Fort Simpson Receiving a New Church

After a long and arduous journey, Sacred Heart Church in Fort Simpson, N.W.T., is rising again.

By Andrew Ehrkamp, Catholic Register Special

 The old church, nearly 90 years old and beyond repair, was demolished five years ago.

A new $1.3-million church will open its doors next month — thanks to support from the Archdiocese of Edmonton and the Diocese of Hamilton, as well as donations from the local community, private donors and Catholic Missions In Canada.

The new church will open Sept. 17, the 30th anniversary of the papal visit of St. John Paul II to Fort Simpson. The village is located about 500 kilometres west of Yellowknife.

“There’s a lot of excitement for a lot of reasons,” said Bishop Mark Hagemoen of the Diocese of Mackenzie-Fort Smith. “Getting a church back on the site is really important to the community.”

Sacred Heart Church is the focal point of Fort Simpson, a community of 1,200 that is the regional centre for the Dehcho region and its largely Dene communities.

“The church is really the centre of the community,” said Fr. Joe Daley, pastor of Sacred Heart Parish. “I’ve had some comments such as ‘The church is really coming along good’ and ‘We’re excited.’

“It’s a very good feeling.”

Parishioners have been attending Mass in a school gym since 2012, when the old church — built in 1923 — was demolished.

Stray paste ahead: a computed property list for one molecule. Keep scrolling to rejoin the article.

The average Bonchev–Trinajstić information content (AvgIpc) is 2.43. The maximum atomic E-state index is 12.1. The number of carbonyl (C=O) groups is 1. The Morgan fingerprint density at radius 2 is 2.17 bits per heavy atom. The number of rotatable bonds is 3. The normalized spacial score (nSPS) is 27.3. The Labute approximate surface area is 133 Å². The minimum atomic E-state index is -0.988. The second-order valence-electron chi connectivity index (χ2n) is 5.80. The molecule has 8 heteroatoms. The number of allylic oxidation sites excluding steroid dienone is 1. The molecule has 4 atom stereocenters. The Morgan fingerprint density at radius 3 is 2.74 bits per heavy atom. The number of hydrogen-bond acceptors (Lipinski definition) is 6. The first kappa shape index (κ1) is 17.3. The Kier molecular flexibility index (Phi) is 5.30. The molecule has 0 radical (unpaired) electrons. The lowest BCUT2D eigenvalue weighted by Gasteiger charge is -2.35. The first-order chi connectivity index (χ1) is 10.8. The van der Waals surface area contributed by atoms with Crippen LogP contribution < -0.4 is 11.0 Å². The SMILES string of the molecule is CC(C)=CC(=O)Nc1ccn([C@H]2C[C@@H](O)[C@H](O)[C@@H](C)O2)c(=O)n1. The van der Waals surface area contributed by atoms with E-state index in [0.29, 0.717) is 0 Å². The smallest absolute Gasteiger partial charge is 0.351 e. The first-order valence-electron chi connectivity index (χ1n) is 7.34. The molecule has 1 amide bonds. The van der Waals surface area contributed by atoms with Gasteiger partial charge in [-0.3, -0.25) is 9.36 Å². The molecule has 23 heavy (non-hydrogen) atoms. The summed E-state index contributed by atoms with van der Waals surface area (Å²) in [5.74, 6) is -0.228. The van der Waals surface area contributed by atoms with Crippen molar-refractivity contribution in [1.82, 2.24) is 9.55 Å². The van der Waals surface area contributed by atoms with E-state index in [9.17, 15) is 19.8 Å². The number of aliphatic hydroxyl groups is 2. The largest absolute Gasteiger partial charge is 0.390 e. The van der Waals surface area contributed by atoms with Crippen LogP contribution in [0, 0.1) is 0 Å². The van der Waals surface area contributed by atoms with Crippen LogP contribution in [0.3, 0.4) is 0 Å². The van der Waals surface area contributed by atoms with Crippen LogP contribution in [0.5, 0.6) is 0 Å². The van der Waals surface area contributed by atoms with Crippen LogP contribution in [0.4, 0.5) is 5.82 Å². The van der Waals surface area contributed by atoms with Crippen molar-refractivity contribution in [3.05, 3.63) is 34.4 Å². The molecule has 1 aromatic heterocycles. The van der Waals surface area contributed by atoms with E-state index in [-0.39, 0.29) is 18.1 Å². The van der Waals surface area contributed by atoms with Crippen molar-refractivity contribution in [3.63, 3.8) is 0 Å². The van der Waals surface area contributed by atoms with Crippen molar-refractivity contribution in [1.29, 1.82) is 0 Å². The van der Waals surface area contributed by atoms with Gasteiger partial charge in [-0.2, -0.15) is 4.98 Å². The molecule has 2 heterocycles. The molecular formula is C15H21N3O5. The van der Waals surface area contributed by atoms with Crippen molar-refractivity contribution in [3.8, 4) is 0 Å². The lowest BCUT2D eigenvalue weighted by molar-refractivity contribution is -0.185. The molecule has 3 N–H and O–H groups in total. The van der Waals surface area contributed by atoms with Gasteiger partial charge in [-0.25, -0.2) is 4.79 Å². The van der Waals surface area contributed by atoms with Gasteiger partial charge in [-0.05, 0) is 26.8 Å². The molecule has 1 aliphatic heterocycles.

“Many in the parish community were worried that the church would collapse on them,” Daley said.

Daley said “the parish never had much money” but did manage to raise $300,000 “which is a lot for this community.”

“Bishop Hagemoen really picked it up,” Daley said. “He immediately encouraged everyone. This is happening largely because of him.”

The Diocese of Mackenzie-Fort Smith approached the Archdiocese of Edmonton and the Diocese of Hamilton, and both were eager to help.

“We’re excited to help in such a concrete way,” said Connie Lunde, director of development for the Archdiocese of Edmonton. “For the people of the North, this is more than just a building.”

Hagemoen said any major construction project in the North has its own challenges, including additional costs, distance and terrain.

The new Sacred Heart Church will include an apartment for the parish priest and another that will be rented to generate income. The parish is still trying to figure out what will happen to the steeple which was saved from the old church building. The plan is to have it placed on a concrete base.

“People were concerned because the steeple is a significant part of the church,” Daley said. “It’s a very good blend of the past and the future.”

Hagemoen said it’s “unexpected, and providential” that the new church will open on the anniversary of the papal visit. Recently Fort Simpson residents erected a teepee mega-structure made of cedar logs above the site where St. John Paul II celebrated Mass in 1987.

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